If the person you co-signed with misses a payment or, god forbid, defaults, you’re on the hook for that loan.  Those missed payments and the eventual default will lead to extremely negative consequences for your credit score and could potentially lead to lawsuits and other collection efforts.

Don’t let lies, misinformation and myths get in the way of making good choices when it comes to credit.  If you have questions about your credit, financial information or bankruptcy, call us.  Our firm has been helping people get out of debt for almost 40 years.  

The Charitable among us

Charitable

Charitable donations are a regular part of people’s lives.  Whether it is a religious organization or a different kind of charity, our society and our laws frequently take steps to encourage donations to these types of organizations.  The IRS Tax Code allows for deductions from income for donations to these organizations and the bankruptcy code also specifically allows these types of donations to continue. 

While it’s true that the bankruptcy code doesn’t allow certain transfers of money before filing, reasonable charitable donations don’t qualify as a “fraudulent transfer.” A fraudulent transfer is, for example, let’s say that before you file bankruptcy, you sell your car to your sister for $10,000 less than it’s worth, or you just give it to her.  That’s called a fraudulent transfer because you are effectively “cheating” your creditors out of money they could have potentially recovered. 

The bankruptcy code allows the transfer of money or property to charitable organizations to an extent.  Under the code, you may transfer money to a charitable organization so long as it does not exceed 15% of your total gross income for the year in which the transfer was made.  In cases where it does exceed 15% of your income, it is still not considered a fraudulent transfer as long as it was consistent with what you had been doing in the past.  In other words, if you’ve given 20% of your income to charity, you may continue to do that.  That said, it is imperative that your giving is in line with what you’ve done in the past.  Otherwise, fraudulent transfer rules could kick in.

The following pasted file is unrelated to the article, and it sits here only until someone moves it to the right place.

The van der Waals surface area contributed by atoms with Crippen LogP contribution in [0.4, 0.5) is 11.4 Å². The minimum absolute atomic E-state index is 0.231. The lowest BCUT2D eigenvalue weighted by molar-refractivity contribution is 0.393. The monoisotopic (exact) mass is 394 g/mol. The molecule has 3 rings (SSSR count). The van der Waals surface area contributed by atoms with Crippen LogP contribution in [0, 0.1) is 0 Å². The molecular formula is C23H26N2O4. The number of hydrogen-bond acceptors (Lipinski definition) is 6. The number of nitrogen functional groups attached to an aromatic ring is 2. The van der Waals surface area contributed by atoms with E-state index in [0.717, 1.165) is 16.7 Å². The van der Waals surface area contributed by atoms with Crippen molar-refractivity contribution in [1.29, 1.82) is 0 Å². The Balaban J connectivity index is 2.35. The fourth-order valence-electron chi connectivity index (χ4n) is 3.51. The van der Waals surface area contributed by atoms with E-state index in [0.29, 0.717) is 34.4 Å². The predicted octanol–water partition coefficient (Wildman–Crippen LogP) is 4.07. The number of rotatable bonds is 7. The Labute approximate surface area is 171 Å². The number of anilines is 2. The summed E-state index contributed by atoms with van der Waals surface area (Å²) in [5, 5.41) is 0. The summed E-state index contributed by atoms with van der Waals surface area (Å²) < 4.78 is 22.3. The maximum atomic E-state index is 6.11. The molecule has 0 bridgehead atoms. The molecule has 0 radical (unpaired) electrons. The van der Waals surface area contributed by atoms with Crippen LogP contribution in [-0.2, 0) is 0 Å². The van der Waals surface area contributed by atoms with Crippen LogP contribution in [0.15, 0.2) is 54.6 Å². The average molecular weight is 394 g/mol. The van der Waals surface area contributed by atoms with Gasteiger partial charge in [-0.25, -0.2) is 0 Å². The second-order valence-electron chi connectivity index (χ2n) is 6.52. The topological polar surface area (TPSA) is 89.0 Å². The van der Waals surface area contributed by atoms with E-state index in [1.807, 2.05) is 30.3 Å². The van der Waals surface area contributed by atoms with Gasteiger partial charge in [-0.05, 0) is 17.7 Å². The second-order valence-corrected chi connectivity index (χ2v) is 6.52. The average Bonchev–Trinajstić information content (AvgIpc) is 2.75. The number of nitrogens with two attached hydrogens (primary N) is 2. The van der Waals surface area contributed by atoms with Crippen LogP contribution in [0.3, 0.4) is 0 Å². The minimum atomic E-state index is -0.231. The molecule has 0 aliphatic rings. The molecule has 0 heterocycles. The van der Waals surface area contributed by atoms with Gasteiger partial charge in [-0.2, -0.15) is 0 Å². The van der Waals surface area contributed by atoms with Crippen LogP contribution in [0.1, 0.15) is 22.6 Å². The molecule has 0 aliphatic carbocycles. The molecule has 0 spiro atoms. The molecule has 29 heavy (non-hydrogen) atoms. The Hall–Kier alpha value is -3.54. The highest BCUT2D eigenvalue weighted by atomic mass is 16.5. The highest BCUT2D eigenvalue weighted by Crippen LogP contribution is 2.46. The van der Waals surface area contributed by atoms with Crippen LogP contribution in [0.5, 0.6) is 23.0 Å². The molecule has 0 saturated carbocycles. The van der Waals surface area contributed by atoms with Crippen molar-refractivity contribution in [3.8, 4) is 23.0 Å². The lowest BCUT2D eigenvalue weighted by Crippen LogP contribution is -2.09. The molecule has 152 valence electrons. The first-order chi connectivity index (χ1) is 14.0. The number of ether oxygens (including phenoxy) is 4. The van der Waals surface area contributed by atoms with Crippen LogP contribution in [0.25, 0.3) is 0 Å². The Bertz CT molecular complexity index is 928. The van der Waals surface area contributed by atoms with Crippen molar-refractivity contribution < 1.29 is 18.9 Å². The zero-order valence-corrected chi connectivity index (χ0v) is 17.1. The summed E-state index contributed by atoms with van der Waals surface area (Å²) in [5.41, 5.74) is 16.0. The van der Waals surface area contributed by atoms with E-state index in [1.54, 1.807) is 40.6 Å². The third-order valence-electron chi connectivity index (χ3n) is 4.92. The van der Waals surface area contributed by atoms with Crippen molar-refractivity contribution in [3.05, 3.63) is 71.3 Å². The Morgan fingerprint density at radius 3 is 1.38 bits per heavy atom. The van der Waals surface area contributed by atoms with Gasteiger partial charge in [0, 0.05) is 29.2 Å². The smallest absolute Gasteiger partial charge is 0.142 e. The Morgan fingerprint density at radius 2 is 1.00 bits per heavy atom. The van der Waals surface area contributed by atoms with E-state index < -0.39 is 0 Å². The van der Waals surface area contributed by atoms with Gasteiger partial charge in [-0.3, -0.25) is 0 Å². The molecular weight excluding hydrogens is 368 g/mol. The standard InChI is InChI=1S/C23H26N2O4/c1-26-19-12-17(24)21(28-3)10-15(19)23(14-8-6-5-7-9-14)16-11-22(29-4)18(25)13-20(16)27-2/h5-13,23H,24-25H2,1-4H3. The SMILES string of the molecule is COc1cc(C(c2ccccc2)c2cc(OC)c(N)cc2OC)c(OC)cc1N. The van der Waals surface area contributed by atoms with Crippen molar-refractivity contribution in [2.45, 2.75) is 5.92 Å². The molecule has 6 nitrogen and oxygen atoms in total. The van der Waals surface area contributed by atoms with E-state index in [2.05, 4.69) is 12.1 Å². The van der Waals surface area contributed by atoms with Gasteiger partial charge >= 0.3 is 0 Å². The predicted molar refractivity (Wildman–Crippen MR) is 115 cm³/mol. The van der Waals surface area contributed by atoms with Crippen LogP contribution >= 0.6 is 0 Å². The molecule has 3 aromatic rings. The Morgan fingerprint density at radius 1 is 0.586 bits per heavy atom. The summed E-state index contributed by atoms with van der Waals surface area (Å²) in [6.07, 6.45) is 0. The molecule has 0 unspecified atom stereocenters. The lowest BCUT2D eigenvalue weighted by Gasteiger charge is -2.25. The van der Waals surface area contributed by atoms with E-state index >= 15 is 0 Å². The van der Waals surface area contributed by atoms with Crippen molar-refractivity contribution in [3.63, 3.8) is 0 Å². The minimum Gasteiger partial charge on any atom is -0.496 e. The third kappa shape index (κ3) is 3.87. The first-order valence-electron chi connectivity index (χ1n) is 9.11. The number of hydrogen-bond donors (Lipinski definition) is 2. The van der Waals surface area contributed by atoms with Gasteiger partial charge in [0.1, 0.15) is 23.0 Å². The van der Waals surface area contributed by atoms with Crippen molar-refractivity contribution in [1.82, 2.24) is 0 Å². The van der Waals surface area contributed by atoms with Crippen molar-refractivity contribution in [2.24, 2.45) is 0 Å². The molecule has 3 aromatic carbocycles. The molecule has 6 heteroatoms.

Once a debtor files their case, fraudulent transfer rules aren’t quite as big of a deal.  You’re generally free to make charitable contributions.  In a Chapter 7, debtors should be very cautious of transferring property to ensure that it is exempt (protected from the trustee) before transferring it.  In a Chapter 13, you can continue to donate along with making your payments and it is counted as an ongoing expense.  You may continue to make these reasonable donations so long as you can also make a fair payment to your creditors.  

Of course, all of these situations require the guidance of an expert attorney.  That’s where we come in.  We have helped thousands of people successfully navigate the bankruptcy process.  If you’re ready to take the first steps towards financial freedom, give us a call.  




A Matter of Fairness

fairness

Bankruptcy is, at its core, a matter of fairness. It’s one of the greatest tools for people looking to get out of debt and return to a semi-normal life (I say semi-normal because let’s be honest, what is normal anyways). If you’re unable to pay your bills and service your debts, you’ve got to make tough choices every month.  

Do I want to keep paying Monster Mega Bank for some shoes and a TV I bought 5 years ago when I couldn’t see the big picture, or do I want to put that money towards my retirement savings? 

If you don’t have enough money to make your mortgage payment, car payment, utility bills or groceries, you need to cut where you can, and old debts are a good place to start.  

What does Bankruptcy Do?

Bankruptcy is designed to ensure fairness.  Look, no one wants to take on debt they promised they’d pay and then not pay it.  

Bankruptcy is designed to ensure that everyone gets a fair shake.  Creditors get paid back what a person can afford and the debtors are able to go on and pay for life’s necessities.  

Safe Spending?

As a debtor who is considering bankruptcy, many clients ask, what CAN I spend money on? The answer is simple

  • Healthcare
  • Personal care products (think grooming and personal hygiene)
  • Reasonable clothing (don’t run down to the local Chanel boutique and buy a new suit)
  • Childcare costs
  • Educational expenses
  • Utilities (Power, Gas, Water and Sewer, Internet, TV).
  • Transportation expenses
  • Reasonable expenses for entertainment

Additionally, you may also continue to tithe, contribute to retirement accounts and pay for insurance products as long as they aren’t excessive, unreasonable and you were doing it before you filed bankruptcy. 

This is especially true in a Chapter 13 Bankruptcy.  In a Chapter 13, you’re required to pay all disposable income (i.e. what you have left over after all you necessities are paid) back to their creditors through the bankruptcy plan.  

The Chapter 13 trustee analyzes your salary, listed expenses and other items listed in your budget to make sure that everyone is being treated fairly.